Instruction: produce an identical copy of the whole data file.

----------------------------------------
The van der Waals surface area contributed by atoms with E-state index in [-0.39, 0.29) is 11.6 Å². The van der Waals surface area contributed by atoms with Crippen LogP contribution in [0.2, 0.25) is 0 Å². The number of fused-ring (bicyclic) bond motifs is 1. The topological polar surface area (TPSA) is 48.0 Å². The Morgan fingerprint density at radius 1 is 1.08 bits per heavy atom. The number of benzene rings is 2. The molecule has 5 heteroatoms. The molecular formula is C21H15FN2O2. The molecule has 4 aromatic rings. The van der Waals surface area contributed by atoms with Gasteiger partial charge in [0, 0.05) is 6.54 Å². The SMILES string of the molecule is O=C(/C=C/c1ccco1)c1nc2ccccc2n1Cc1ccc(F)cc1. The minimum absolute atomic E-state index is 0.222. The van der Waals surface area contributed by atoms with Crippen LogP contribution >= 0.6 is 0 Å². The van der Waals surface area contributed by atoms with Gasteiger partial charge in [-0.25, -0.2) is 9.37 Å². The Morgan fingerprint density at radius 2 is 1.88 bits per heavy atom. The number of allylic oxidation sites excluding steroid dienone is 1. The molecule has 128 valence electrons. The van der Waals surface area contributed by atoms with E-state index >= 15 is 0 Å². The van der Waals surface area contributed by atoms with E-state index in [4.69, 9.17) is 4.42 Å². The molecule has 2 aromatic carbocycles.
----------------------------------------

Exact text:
The van der Waals surface area contributed by atoms with E-state index in [-0.39, 0.29) is 11.6 Å². The van der Waals surface area contributed by atoms with Crippen LogP contribution in [0.2, 0.25) is 0 Å². The number of fused-ring (bicyclic) bond motifs is 1. The topological polar surface area (TPSA) is 48.0 Å². The Morgan fingerprint density at radius 1 is 1.08 bits per heavy atom. The number of benzene rings is 2. The molecule has 5 heteroatoms. The molecular formula is C21H15FN2O2. The molecule has 4 aromatic rings. The van der Waals surface area contributed by atoms with Gasteiger partial charge in [0, 0.05) is 6.54 Å². The SMILES string of the molecule is O=C(/C=C/c1ccco1)c1nc2ccccc2n1Cc1ccc(F)cc1. The minimum absolute atomic E-state index is 0.222. The van der Waals surface area contributed by atoms with Crippen LogP contribution >= 0.6 is 0 Å². The van der Waals surface area contributed by atoms with Gasteiger partial charge in [-0.25, -0.2) is 9.37 Å². The Morgan fingerprint density at radius 2 is 1.88 bits per heavy atom. The number of allylic oxidation sites excluding steroid dienone is 1. The molecule has 128 valence electrons. The van der Waals surface area contributed by atoms with E-state index >= 15 is 0 Å². The van der Waals surface area contributed by atoms with E-state index in [4.69, 9.17) is 4.42 Å². The molecule has 2 aromatic carbocycles.